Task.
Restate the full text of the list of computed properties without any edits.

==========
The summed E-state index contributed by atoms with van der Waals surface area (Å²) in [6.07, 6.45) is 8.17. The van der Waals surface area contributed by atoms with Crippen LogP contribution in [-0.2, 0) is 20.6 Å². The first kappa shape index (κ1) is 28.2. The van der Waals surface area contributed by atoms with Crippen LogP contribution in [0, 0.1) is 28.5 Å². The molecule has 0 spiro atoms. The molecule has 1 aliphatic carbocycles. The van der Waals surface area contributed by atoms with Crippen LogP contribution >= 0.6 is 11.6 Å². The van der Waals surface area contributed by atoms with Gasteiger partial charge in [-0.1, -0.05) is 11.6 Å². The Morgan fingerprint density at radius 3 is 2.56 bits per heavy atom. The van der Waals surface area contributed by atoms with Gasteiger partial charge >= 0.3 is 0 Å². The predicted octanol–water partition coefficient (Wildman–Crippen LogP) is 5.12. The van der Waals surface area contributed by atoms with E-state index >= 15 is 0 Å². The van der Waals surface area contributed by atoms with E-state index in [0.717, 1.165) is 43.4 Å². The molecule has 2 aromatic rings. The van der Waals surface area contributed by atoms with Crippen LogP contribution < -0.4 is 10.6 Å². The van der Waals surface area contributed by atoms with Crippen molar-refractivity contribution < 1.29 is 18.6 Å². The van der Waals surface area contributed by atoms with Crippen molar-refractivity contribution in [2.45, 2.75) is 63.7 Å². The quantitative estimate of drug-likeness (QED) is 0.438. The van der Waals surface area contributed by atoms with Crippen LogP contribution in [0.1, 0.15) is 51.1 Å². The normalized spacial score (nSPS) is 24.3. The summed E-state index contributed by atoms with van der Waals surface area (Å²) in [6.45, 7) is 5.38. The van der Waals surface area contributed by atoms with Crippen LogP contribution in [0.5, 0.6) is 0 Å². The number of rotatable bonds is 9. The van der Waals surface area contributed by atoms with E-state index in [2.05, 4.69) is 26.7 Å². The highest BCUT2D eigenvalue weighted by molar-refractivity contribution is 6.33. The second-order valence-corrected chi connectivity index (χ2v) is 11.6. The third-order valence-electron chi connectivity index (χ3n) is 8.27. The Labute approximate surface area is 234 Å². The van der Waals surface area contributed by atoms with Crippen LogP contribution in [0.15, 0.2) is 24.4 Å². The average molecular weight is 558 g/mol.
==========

The summed E-state index contributed by atoms with van der Waals surface area (Å²) in [6.07, 6.45) is 8.17. The van der Waals surface area contributed by atoms with Crippen LogP contribution in [-0.2, 0) is 20.6 Å². The first kappa shape index (κ1) is 28.2. The van der Waals surface area contributed by atoms with Crippen LogP contribution in [0, 0.1) is 28.5 Å². The molecule has 0 spiro atoms. The molecule has 1 aliphatic carbocycles. The van der Waals surface area contributed by atoms with Crippen LogP contribution >= 0.6 is 11.6 Å². The van der Waals surface area contributed by atoms with Gasteiger partial charge in [-0.1, -0.05) is 11.6 Å². The Morgan fingerprint density at radius 3 is 2.56 bits per heavy atom. The van der Waals surface area contributed by atoms with Gasteiger partial charge >= 0.3 is 0 Å². The predicted octanol–water partition coefficient (Wildman–Crippen LogP) is 5.12. The van der Waals surface area contributed by atoms with E-state index >= 15 is 0 Å². The van der Waals surface area contributed by atoms with E-state index in [0.717, 1.165) is 43.4 Å². The molecule has 2 aromatic rings. The van der Waals surface area contributed by atoms with Crippen LogP contribution < -0.4 is 10.6 Å². The van der Waals surface area contributed by atoms with Crippen molar-refractivity contribution < 1.29 is 18.6 Å². The van der Waals surface area contributed by atoms with Crippen molar-refractivity contribution in [2.45, 2.75) is 63.7 Å². The quantitative estimate of drug-likeness (QED) is 0.438. The van der Waals surface area contributed by atoms with Crippen LogP contribution in [0.1, 0.15) is 51.1 Å². The normalized spacial score (nSPS) is 24.3. The summed E-state index contributed by atoms with van der Waals surface area (Å²) in [6.45, 7) is 5.38. The van der Waals surface area contributed by atoms with Crippen LogP contribution in [0.5, 0.6) is 0 Å². The number of rotatable bonds is 9. The van der Waals surface area contributed by atoms with E-state index in [2.05, 4.69) is 26.7 Å². The highest BCUT2D eigenvalue weighted by molar-refractivity contribution is 6.33. The second-order valence-corrected chi connectivity index (χ2v) is 11.6. The third-order valence-electron chi connectivity index (χ3n) is 8.27. The Labute approximate surface area is 234 Å². The van der Waals surface area contributed by atoms with Crippen LogP contribution in [0.15, 0.2) is 24.4 Å². The average molecular weight is 558 g/mol.